If Benney was a person he would have been the kid in the back row of the class laughing, forgetting his homework and sticking his tongue out at the teacher but this morning all of that was forgotten.
We pulled into the venue. Dropped the ramp at the back and I lead Benney off the truck. As soon as he hit the level ground his eyes popped out like organ stops. He raised his head. Sniffed the air. Took in his new surroundings as the veins in his tight neck pumped behind his clipped shiny fur. Near where he was standing was a paddock where a small Shetland pony was grazing. They called one another and made instant friends. Benney must have thought that this strange place was probably OK as at least he could see another horse nearby.
Tacking up was done in record time with everything buckling up and clipping together smoothly.
We walked Benney the hundred yards from the truck to the arena through a busy yard where other horses were being prepared for rides. Their owners bustling around. Shod feet clacking on the concrete. Horses calling one another. It was a busy environment but Benney, although tense, took everything in his stride as he was lead up by our rider for the morning, Emily Pratt, while my wife, Heather, walked along side.
At the entrance we met Amanda Louise Birch and had chat about Benney's history. Emily got on board and he had a bit of a mad moment but with her gentling hands on the reins he was settled within a couple of minutes and they were all good to go.
Amanda started the music softly so that Benney would not be startled by the sound seemingly coming from nowhere. Without ever having met us before Amanda seemed to pick the sort of music I like the most: West Coast Jazz. Emily and Benney worked their way around the edge of the arena and by the end of the first circuit they were both working in harmony. The music, which by now had been pumped up a bit, seemed to have a soothing effect on Benney and soon his lead leg was hitting the ground in trot. Circles, serpentines, leg yields, extended trots and credible attempts at half passes suddenly appeared out of nowhere. I say "out of nowhere" but a lot of credit for planting this potential has to go to Daisy Jackson who has been schooling Benney twice a week before sunrise at home. Those mornings were cold but what Benney did should warm your heart. This little New Forest Pony was suddenly beginning to shine in an environment he seemed to have been waiting for.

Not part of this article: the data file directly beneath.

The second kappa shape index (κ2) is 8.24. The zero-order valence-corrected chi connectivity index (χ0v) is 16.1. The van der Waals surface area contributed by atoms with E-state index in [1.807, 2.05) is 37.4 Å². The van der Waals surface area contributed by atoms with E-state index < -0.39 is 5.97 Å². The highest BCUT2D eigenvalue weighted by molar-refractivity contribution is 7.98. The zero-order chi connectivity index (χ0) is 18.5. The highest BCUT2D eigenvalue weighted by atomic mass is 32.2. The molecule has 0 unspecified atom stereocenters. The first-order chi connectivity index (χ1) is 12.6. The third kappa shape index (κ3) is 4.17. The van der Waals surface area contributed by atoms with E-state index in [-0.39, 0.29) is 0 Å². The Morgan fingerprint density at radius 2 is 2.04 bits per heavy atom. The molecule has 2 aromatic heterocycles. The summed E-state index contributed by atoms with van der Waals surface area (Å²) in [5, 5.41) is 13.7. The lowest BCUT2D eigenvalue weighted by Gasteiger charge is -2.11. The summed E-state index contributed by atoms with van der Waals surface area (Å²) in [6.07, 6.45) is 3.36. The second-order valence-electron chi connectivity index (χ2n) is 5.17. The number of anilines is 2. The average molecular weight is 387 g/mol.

What we saw and what was later confirmed by Amanda was that Benney thrived on what were both physical and mental challenges for him. The moment that pressure was taken off he would revert to the kid in the back row of the class. Having a laugh. Trying it on. Being the class clown.
We were now into about the twentieth minute of the session. Poor Emily. Her color by now had changed from a healthy glow to a light shade of magnolia as she had been working so intensively. Benney was just beginning to sweat up a bit.
After a breather for both horse and rider the music started up again. No more West Coast Jazz but some boppy pop music. Benney hit the canter strides just a little unbalanced at first. Then, could he canter and as Amanda instructed Emily he was able to change the cadence of the stride yet still keep to the same beat.
His 45 minutes in center stage were all over too soon. The party was over and it was time to call it a day. He had had such a good time that he did not want to load to go home but the feed bucket with some mix in it and a slight touch with a schooling whip soon had him loaded and on his way home.
I guess that the lesson in life from Benney's big day out is that the kid at the back of the class who is cheeky, a bit unruly and always joking may not be less intelligent than the rest of the class. They may in fact be more intelligent. They just need the right environment to realize their full potential.